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Voice: Water transfer on tap, and troubling

May 08, 2001

The San Diego water transfer issue will be heating up shortly. The draft environmental impact report will be out in a couple months and the Imperial Irrigation District will then be going to the state for approval. After that the farm community will vote on putting their property up to guarantee the deal.

I think the vote has a good chance of failing. Most of the farmers I have been talking to are very concerned about the environmental cost. The biggest worry is coming from the Salton Sea. The deal says the IID will pick up most of the sea's environmental cost.

There is a fairly cheap way to save the sea. The latest study shows that if you don't lower the elevation, the salinity can be stabilized at its current level for about $10 million a year. There are about 5 million tons of new salt entering the sea every year, and with on-shore evaporation ponds that salt can be removed and stored for about $2 a ton.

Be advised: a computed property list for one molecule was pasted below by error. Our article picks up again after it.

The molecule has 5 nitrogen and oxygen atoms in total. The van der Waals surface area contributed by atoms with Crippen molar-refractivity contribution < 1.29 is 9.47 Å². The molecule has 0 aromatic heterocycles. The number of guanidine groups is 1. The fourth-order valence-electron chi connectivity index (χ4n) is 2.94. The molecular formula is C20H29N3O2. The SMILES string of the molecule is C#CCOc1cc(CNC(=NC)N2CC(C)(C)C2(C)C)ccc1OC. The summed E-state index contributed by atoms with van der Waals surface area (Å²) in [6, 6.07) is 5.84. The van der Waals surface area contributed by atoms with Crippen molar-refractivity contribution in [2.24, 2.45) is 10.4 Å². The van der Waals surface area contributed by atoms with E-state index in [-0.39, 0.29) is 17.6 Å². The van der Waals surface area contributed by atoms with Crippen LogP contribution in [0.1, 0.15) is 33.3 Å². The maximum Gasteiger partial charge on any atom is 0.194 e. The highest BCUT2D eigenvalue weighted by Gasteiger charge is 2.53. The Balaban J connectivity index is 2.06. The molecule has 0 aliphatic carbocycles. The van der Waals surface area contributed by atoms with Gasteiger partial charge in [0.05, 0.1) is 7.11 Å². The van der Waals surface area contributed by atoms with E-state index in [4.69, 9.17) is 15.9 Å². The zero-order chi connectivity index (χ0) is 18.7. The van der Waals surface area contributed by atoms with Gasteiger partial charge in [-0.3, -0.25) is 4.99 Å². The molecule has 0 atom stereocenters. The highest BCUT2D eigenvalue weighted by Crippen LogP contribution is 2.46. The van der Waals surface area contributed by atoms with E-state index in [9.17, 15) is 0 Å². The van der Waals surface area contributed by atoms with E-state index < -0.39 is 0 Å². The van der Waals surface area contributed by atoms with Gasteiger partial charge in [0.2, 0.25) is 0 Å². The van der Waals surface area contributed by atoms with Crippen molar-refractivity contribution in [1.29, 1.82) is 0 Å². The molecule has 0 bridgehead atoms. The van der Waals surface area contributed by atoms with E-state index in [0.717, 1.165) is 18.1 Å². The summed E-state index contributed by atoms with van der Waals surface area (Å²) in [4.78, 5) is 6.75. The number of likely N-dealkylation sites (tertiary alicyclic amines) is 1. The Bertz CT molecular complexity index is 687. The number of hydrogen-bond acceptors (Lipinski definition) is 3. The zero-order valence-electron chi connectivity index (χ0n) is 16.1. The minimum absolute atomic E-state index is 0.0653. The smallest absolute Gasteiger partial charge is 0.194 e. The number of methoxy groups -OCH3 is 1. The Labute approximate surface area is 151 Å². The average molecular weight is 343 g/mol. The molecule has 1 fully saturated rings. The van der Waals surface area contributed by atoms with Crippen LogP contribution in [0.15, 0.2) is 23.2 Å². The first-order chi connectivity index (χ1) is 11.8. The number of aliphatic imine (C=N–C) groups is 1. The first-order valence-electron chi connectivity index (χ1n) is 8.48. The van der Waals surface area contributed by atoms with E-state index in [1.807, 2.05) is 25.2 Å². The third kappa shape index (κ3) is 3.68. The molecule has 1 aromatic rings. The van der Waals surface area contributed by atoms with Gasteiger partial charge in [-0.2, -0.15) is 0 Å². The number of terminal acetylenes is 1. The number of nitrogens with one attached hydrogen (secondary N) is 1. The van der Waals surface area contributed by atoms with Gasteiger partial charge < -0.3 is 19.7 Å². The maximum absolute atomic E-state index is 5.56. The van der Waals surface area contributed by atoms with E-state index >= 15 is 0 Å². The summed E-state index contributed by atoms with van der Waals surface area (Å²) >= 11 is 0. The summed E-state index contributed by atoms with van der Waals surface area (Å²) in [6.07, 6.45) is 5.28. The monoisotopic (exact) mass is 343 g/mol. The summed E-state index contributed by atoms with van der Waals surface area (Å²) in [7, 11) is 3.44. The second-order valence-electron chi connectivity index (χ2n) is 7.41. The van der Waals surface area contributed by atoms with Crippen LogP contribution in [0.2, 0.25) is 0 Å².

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However, if water is transferred to San Diego in a way that reduces the flow to the sea, the costs go up dramatically. A 300,000 acre-foot reduction in the flow of water to the sea would eventually lower the sea about 16 feet. There are nearly 220 million tons of old salt stored in that 16 feet. If it is not removed, the salt will move to what will be left of the sea as it shrinks. Its salinity would nearly double in the process.

Removing the old salt could add more than $25 million a year to the cost of trying to save the sea, raising the cost from $10 million a year to $35 million a year.

The farmers I have been talking to sure don't want to end up with those kind of costs.

DON COX

Brawley

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